Gruff Rhys: American Interior, Soho Theatre, review - 'An idiosyncratic outing'


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The Independent Culture

In the 12th century, a Welsh prince called Madoc discovered America - or so legend has it.In the 18th century, John Evans walked thousands of miles in search of ‘white Welsh Indians’.

And two years ago, Gruff Rhys followed his ancestor’s journey, with a felt puppet of Evans, a camera and guitar in tow. The result has been turned into an album, book, film, app - and tonight’s show, as much an illustrated lecture as gig. With his dry, lilting, vague delivery, Rhys is an amusing guide - although he clearly admires Evans’ pluck.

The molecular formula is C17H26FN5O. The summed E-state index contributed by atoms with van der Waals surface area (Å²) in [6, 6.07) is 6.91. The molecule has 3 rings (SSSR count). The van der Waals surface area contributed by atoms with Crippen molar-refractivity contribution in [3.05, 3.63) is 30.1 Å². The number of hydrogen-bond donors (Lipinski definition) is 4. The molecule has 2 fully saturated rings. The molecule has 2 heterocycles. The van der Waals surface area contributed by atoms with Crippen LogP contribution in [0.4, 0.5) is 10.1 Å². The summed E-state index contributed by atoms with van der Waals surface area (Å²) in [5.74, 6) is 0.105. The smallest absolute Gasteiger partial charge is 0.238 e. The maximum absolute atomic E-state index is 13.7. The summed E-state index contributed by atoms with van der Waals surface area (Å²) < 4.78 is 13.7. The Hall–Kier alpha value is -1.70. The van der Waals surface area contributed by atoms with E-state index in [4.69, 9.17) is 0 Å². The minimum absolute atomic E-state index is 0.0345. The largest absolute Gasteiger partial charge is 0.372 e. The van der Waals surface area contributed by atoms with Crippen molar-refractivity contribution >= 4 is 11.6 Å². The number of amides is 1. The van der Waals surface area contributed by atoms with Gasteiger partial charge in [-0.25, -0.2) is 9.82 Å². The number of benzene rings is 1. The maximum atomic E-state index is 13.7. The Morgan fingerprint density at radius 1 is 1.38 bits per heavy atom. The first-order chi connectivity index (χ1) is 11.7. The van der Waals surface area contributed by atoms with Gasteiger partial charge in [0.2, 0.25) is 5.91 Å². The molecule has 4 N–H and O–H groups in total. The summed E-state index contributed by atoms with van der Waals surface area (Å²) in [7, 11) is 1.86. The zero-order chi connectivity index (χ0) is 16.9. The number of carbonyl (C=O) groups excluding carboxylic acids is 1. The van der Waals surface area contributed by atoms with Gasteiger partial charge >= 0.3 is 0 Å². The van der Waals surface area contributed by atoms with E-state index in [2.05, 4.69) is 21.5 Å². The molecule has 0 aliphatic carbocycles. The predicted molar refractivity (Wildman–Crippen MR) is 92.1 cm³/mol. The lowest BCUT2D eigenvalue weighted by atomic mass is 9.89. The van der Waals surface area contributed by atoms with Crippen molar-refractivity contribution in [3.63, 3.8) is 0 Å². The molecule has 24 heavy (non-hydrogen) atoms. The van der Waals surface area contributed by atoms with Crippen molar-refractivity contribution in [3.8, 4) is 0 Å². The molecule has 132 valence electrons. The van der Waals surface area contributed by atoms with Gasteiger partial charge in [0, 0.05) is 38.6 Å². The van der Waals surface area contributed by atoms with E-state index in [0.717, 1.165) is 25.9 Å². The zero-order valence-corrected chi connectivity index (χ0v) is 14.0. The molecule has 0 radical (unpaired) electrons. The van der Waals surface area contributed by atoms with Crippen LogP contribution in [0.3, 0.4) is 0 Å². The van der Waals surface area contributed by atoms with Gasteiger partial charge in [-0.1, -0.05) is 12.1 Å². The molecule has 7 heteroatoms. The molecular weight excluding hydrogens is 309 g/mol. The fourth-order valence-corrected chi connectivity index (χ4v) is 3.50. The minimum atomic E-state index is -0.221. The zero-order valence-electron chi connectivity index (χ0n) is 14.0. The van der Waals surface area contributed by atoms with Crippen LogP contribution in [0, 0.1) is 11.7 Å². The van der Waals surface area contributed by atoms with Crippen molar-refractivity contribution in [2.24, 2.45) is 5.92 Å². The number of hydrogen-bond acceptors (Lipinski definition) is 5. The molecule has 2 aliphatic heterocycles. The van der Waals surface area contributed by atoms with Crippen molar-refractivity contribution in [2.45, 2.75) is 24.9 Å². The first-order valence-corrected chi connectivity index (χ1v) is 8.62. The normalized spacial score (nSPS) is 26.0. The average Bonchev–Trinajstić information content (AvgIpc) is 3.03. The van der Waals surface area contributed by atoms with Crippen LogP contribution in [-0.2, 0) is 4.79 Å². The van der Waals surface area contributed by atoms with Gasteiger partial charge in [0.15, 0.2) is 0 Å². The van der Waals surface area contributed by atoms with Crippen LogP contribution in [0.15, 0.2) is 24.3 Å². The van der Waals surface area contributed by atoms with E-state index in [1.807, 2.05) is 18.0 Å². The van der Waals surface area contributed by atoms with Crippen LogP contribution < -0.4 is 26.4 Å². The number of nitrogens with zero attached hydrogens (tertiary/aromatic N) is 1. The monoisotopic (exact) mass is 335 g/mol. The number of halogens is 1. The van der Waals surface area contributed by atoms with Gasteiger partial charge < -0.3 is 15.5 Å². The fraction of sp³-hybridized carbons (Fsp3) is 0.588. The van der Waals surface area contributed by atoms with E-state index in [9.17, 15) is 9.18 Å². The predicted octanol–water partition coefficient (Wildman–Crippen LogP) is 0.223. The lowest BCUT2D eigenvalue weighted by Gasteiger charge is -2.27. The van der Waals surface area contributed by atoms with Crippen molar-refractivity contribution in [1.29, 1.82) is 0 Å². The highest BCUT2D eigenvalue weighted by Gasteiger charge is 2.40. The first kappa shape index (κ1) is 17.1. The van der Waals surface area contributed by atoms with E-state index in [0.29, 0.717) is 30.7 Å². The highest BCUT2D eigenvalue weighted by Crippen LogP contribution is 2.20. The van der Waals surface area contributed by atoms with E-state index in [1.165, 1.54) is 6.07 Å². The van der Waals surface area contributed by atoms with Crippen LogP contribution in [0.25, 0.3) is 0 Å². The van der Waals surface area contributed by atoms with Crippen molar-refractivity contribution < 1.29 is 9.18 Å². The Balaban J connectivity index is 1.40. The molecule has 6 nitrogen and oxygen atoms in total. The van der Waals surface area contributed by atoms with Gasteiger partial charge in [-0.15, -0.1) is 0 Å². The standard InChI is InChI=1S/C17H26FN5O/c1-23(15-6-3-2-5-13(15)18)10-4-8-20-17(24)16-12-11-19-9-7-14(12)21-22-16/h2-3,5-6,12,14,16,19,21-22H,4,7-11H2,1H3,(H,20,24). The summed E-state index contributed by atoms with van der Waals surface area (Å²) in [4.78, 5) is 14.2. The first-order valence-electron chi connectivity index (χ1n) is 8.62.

The evening is ramshackle - Rhys’s iPad nearly runs out of battery; a note on his mouth organ is blocked… but somehow, it all adds to the charm. Plus, the new songs are some of the strongest he’s ever penned.

And just as Rhys lightly brings together historical events with a modern quest, so analogue meets digital onstage: he uses a metronome, an acoustic guitar, vinyl records and electronic effects boxes, while an iPad and a projector show photographs of the puppet, styled look like grainy archive slides.

It all adds up to another idiosyncratic outing from a true musical pioneer.